You’re going to the dentist – and you feel anxious. You’re about to go take a test, and you feel anxious. You’ve been asked to have a meeting with your supervisor, and you feel anxious. You might just be anxious anticipating another day! Anticipatory anxiety is a common discomfort for millions of people. Some people can even get anxious anticipating the arrival of the anticipatory anxiety! Anticipatory anxiety is the physical symptoms of increased heart rate, increased pulse, shallow rapid breathing and increased tension which can cause upset stomachs and headaches and perhaps increased sweatiness, all of which arise when thinking about an upcoming event.
General anxiety is also often caused by thinking; however, the thinking may be about anything: a past relationship, ongoing financial issues, problems on the job…. Anticipatory anxiety is specifically about some particular event about to occur. What we think might happen can cause great anxiety. If we magnify the potential (imaginary) problems of the event to such an extent that in our mind it becomes a catastrophe, our anxiety could reach such levels that we become dizzy and may even pass out. If we imagine the upcoming event as being uncomfortable or embarrassing, then our anxiety will be less severe, though still quite noticeable. The difference between anticipatory anxiety that is incapacitating and merely moderately uncomfortable is entirely rooted in what we are thinking about the upcoming event.
Truly, any thinking about an upcoming event is conjecture. We really don’t know what will occur. We guess, we fabricate, we imagine and yet we don’t know, which in itself can be a cause of anxiety – especially if we think we not knowing somehow equates to instability. Nevertheless, we do fabricate outcomes of upcoming events and those outcomes are generally negative which causes the anxiety. If we were to imagine positive outcomes we would be much less anxious, maybe even excited. Also note that anxiety and excitement can share the same kinds of symptoms: elevated heart rate and pulse, shortened and shallow breathing, tension….Before a person diagnoses themselves with anxiety, they might want to explore the possibility that they are actually excited.
The key to lowering and perhaps even reducing anticipatory anxiety is an awareness of thinking. If we can capture those fleeing internal sentences and/or internal images which we have created about an unknown future, we can analyze them. More often than not, these internal fabrications are not realistic. We may see ourselves at the dentist and in excruciating pain. We may imagine ourselves taking a test and totally unable to answer any question. We foresee the meeting with our supervisor as ending up in being reprimanded or even fired. All of these scenarios take place in our mind without a shred of evidence. Yet, the mind reacts as if it’s a fact and the body reacts accordingly.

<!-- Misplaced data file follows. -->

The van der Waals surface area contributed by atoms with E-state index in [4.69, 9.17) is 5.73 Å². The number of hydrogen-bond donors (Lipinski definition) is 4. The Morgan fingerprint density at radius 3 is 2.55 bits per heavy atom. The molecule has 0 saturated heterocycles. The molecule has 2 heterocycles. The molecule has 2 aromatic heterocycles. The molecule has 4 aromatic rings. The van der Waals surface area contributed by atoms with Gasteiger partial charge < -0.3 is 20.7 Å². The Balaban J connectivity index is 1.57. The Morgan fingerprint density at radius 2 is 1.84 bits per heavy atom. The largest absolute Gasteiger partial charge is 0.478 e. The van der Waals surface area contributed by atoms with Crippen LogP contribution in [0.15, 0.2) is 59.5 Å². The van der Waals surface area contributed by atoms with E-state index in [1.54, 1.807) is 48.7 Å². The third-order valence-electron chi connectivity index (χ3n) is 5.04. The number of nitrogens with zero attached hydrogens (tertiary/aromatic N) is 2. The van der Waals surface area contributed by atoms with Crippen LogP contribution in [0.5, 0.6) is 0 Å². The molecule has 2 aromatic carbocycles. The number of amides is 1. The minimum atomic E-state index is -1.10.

So, how do we combat anticipatory anxiety? First, be aware of the physical symptoms and then take a moment to relax. You can do this by taking a few deep inhalations and exhalations. Then examine the content of your thinking, your internal dialogue and your mental pictures, which occurred at the onset of the anxiety. Counter the unrealistic and irrational thoughts with more realistic and evidence based thoughts. For example, if you see yourself in excruciating pain at the dentist, counter that with the knowledge that you will actually be feeling no pain due to the Novocain or other pain inhibitor you will receive. Test anxiety can be countered with envisioning yourself answering the questions rather than not – it’s purely a matter of imagining something negative vs. imagining something positive. And, if you have studied for the test and know the material, then it’s far more realistic to have a positive outcome than a negative one.
Why the mind tends towards the negative rather than the positive is a mystery. Yet, there is no doubt that anticipatory anxiety is purely a mind game. You can win the game if you are aware of your thinking and able to challenge the irrational, unrealistic thinking and replace it with more realistic thinking. Realistic thinking is not necessarily positive thinking, it is more objective thinking sometimes called scientific thinking because it is based on evidence, not conjecture. So, next time you start to feel anxious, become a scientific thinker and examine the evidence. You may find yourself pleasantly surprised to find the source of your anxiety vanish like clouds dispersing after a storm.